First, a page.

(jiang3)'s traditional character had the phonetic 冓 (gou1), which can mean a number of things, including "to meet" and "to combine". Accordingly, 講 in the 說文解字 means "to reconcile". The simplified character uses 井 (jing3), meaning water well (Russian "kolodets"). In modern Chinese, 講 has a number of meanings, but the most common ones are:

講故事 tell a story
講價 negotiate the price

In some dialects, 講 replaces 說 as the main verb for "speak".

(yi4) has 義 (yi4), which means "meaning" or "righteousness". Both words reflect the meaning of 議, which means "opinion" or "comment" and is normally used in compound words.


There are different explanations of this character. I originally followed the "cow that makes a noise" explanation found here, but that seems to be wrong.

告 (gao4) consists of the parts 牛 (niu2) "cow" and 口 (kou3) "mouth". Various explanations for this character exist. The 說文解字 explanation does not make sense to me. This article (PDF in Chinese) claims that the character originally described a method of catching or keeping cows. Later it acquired the sense of "to sacrifice" (also written as 祰). From there, its meaning as "report" developed. In ancient Chinese, 告 meant "to report something to a superior". Nowadays it means "to tell somebody about something".

(bao4) is interesting. The left side is a criminal (辠 zui4). The right part is a hand and a kneeling person, a shorter version of the character 服 (fu4) "punish". 報 originally meant "court documents", but the meaning has expanded to cover the English words "report", "answer", "repay" and, from those meanings, "newspaper".

  • Great answer! Can we say that 講, having 冓 (my dictionary gives translation "inner rooms of a palace" for this HanZi) as connotation of some sort of a high ranking "talking" affairs is mostly used in ralation to something official or grand? – coobit Mar 5 '16 at 22:18
  • Not for the modern usage, but the ancient usage seems to be mostly about official negotiations. – KWeiss Mar 6 '16 at 18:19
  • If 告 has such an origin (cow speaking), does it have the connotation of "to fink" (to be an informator). Does this HanZi ever used alone or as a main part of a word? – coobit Mar 7 '16 at 8:47
  • 告 can be used alone and in longer words like 告诉 (tell), 警告 (warning) etc. If you want deeper information about the etymology / usage of one of the words, that might be worth its own question :) – KWeiss Mar 7 '16 at 9:14

I have found a more sound explanation of the meaning of 讲(講) and of 议(議).

About 讲(講):

According the Shirakawa, 冓 is a shape of braided ropes;

enter image description here

冓 signified “to connect two shapes.” Then 木 “wood” was added. Together they meant wooden configuration that repeated the same patterns that people constructed. It meant “structure; to construct.”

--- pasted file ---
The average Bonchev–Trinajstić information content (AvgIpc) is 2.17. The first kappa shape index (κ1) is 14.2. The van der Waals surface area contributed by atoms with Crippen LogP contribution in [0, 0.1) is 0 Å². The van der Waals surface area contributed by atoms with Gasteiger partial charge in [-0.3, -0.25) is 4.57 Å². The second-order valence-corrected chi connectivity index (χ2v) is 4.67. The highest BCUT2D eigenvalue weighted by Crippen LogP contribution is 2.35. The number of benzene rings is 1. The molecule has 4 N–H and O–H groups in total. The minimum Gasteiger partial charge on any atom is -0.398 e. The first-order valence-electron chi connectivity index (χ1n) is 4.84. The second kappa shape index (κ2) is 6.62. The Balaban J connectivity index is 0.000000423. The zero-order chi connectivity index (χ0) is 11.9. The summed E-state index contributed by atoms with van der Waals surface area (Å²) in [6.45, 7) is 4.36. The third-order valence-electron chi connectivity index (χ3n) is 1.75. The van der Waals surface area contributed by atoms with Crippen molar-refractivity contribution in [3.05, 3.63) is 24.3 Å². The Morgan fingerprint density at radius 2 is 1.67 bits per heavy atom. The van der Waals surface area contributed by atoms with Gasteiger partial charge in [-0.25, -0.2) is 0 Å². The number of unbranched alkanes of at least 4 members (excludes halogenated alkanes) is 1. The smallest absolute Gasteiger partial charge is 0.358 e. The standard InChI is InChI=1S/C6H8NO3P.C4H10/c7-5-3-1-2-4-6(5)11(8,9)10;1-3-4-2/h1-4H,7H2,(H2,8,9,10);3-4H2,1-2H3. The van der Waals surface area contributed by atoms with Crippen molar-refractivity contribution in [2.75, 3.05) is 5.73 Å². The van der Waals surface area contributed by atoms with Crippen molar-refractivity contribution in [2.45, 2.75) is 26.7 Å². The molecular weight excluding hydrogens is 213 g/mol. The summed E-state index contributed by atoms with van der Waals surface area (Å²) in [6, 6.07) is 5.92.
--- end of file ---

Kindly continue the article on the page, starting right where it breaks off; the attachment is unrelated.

讲(講) “to lecture; talk” is "made" out of 冓.

The right 冓 was used phonetically for to mean “to connect two things,” and the left side had 言 “word; language.” Together “people reconnected by talking” gave the meaning “to reconcile; lecture; talk.”

But when simplification process was carried out the 冓 part was replaced by 井 because:

  1. 井 has soud component needed for 講
  2. 井 looks like a some sort of a simplified structure, scaffold (冓)

Now we can understand WHERE and HOW to use 讲 - this HanZi stresses "structured talk, logically structred and so on".

About 议(議):

enter image description here

From left to right - "a sheep body with a saw in the process of separating it in halves. Next the sheep is on top and at the bottom is a more elaborate halberd that had saw-like blades. Together they meant cutting a sacrificial sheep with a saw to prepare it as offering to the god. Something suitable for the god meant “morality; just.”

There are many words where 義 posess connotation of "just, right ect." but in our case:

言+義 = 议(議)

hanzi 義 stresses not the "righteousness" but "separation, cutting" meaning of a 義. So 议(議) has meaning - “to discuss what is just” or “to discuss.” But there is even more to this!!!

According to

discuss - comes from Latin "to smash/cut to pieces" or "smash apart", "scatter, disperse". From dis- "apart" + quatere "to shake". So the meaning "to take into pieces, to analyze" what 義 is all about!!! This way english etymology converges to chinese etymology (I think not by chance but by design).

About 述:

As far as I can tell 述 comes from "wall" + "(术)術 weaving baskets". You can see 行(speciality or industry) in the 術 which "prooves" the theory that 术 is a "speciality of making baskets".

So 述 means "to go" + "to weave" = to narrate.

protected by Community Apr 17 '16 at 15:33